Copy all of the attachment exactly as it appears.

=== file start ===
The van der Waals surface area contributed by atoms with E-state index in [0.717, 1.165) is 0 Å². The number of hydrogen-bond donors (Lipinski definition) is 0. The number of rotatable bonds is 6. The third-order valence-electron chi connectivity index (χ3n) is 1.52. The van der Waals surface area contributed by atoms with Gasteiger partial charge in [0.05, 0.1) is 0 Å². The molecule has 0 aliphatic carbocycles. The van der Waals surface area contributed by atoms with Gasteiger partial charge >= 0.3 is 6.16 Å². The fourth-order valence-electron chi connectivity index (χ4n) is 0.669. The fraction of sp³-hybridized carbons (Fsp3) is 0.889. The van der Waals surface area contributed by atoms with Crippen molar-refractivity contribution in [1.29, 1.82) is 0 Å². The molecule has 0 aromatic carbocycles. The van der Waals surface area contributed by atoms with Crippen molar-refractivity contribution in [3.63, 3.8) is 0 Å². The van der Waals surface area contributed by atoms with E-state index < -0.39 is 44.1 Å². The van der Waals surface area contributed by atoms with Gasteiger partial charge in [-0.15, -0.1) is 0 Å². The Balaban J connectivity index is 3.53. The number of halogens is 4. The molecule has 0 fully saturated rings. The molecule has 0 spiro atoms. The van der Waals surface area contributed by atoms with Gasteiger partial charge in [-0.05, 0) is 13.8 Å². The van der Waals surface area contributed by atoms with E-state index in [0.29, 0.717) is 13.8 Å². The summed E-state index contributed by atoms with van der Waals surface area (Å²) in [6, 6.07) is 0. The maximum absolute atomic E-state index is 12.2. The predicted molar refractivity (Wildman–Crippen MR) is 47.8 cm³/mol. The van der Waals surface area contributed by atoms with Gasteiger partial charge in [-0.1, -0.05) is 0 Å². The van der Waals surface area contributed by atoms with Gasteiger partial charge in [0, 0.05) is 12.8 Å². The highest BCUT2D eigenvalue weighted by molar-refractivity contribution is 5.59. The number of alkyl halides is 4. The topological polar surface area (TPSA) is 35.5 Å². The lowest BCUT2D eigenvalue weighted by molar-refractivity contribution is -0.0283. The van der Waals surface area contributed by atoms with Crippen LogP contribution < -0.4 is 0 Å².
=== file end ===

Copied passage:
The van der Waals surface area contributed by atoms with E-state index in [0.717, 1.165) is 0 Å². The number of hydrogen-bond donors (Lipinski definition) is 0. The number of rotatable bonds is 6. The third-order valence-electron chi connectivity index (χ3n) is 1.52. The van der Waals surface area contributed by atoms with Gasteiger partial charge in [0.05, 0.1) is 0 Å². The molecule has 0 aliphatic carbocycles. The van der Waals surface area contributed by atoms with Gasteiger partial charge >= 0.3 is 6.16 Å². The fourth-order valence-electron chi connectivity index (χ4n) is 0.669. The fraction of sp³-hybridized carbons (Fsp3) is 0.889. The van der Waals surface area contributed by atoms with Crippen molar-refractivity contribution in [1.29, 1.82) is 0 Å². The molecule has 0 aromatic carbocycles. The van der Waals surface area contributed by atoms with Crippen molar-refractivity contribution in [3.63, 3.8) is 0 Å². The van der Waals surface area contributed by atoms with E-state index < -0.39 is 44.1 Å². The van der Waals surface area contributed by atoms with Gasteiger partial charge in [-0.15, -0.1) is 0 Å². The Balaban J connectivity index is 3.53. The number of halogens is 4. The molecule has 0 fully saturated rings. The molecule has 0 spiro atoms. The van der Waals surface area contributed by atoms with Gasteiger partial charge in [-0.05, 0) is 13.8 Å². The van der Waals surface area contributed by atoms with E-state index in [0.29, 0.717) is 13.8 Å². The summed E-state index contributed by atoms with van der Waals surface area (Å²) in [6, 6.07) is 0. The maximum absolute atomic E-state index is 12.2. The predicted molar refractivity (Wildman–Crippen MR) is 47.8 cm³/mol. The van der Waals surface area contributed by atoms with Gasteiger partial charge in [-0.1, -0.05) is 0 Å². The van der Waals surface area contributed by atoms with Gasteiger partial charge in [0, 0.05) is 12.8 Å². The highest BCUT2D eigenvalue weighted by molar-refractivity contribution is 5.59. The number of alkyl halides is 4. The topological polar surface area (TPSA) is 35.5 Å². The lowest BCUT2D eigenvalue weighted by molar-refractivity contribution is -0.0283. The van der Waals surface area contributed by atoms with Crippen LogP contribution < -0.4 is 0 Å².